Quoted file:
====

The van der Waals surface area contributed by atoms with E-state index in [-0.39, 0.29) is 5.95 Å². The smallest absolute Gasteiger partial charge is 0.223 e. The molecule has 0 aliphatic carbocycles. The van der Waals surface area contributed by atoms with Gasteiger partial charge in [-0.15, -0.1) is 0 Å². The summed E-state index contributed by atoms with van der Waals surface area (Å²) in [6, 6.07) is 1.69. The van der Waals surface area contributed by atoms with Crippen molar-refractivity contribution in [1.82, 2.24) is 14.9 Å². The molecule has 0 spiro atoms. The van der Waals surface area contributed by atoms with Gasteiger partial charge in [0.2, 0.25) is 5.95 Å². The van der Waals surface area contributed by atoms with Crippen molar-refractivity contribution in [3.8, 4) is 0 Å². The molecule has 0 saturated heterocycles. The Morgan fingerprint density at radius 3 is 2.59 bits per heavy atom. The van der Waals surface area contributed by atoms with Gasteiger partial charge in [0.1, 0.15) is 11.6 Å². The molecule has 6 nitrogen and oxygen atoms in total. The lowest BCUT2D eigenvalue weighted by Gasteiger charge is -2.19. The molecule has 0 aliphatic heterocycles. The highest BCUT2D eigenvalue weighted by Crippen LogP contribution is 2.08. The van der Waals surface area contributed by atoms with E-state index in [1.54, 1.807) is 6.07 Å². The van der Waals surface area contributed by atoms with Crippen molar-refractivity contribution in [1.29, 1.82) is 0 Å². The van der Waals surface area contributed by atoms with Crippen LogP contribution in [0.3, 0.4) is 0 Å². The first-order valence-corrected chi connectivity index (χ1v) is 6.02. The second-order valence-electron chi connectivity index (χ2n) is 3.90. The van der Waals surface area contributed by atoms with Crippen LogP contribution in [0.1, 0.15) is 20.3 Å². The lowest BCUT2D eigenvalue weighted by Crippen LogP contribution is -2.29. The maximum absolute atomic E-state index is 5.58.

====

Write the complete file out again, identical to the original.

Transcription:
The van der Waals surface area contributed by atoms with E-state index in [-0.39, 0.29) is 5.95 Å². The smallest absolute Gasteiger partial charge is 0.223 e. The molecule has 0 aliphatic carbocycles. The van der Waals surface area contributed by atoms with Gasteiger partial charge in [-0.15, -0.1) is 0 Å². The summed E-state index contributed by atoms with van der Waals surface area (Å²) in [6, 6.07) is 1.69. The van der Waals surface area contributed by atoms with Crippen molar-refractivity contribution in [1.82, 2.24) is 14.9 Å². The molecule has 0 spiro atoms. The van der Waals surface area contributed by atoms with Gasteiger partial charge in [0.2, 0.25) is 5.95 Å². The van der Waals surface area contributed by atoms with Crippen molar-refractivity contribution in [3.8, 4) is 0 Å². The molecule has 0 saturated heterocycles. The Morgan fingerprint density at radius 3 is 2.59 bits per heavy atom. The van der Waals surface area contributed by atoms with Gasteiger partial charge in [0.1, 0.15) is 11.6 Å². The molecule has 6 nitrogen and oxygen atoms in total. The lowest BCUT2D eigenvalue weighted by Gasteiger charge is -2.19. The molecule has 0 aliphatic heterocycles. The highest BCUT2D eigenvalue weighted by Crippen LogP contribution is 2.08. The van der Waals surface area contributed by atoms with E-state index in [1.54, 1.807) is 6.07 Å². The van der Waals surface area contributed by atoms with Crippen molar-refractivity contribution in [1.29, 1.82) is 0 Å². The van der Waals surface area contributed by atoms with Crippen LogP contribution in [0.3, 0.4) is 0 Å². The first-order valence-corrected chi connectivity index (χ1v) is 6.02. The second-order valence-electron chi connectivity index (χ2n) is 3.90. The van der Waals surface area contributed by atoms with Crippen LogP contribution in [0.1, 0.15) is 20.3 Å². The lowest BCUT2D eigenvalue weighted by Crippen LogP contribution is -2.29. The maximum absolute atomic E-state index is 5.58.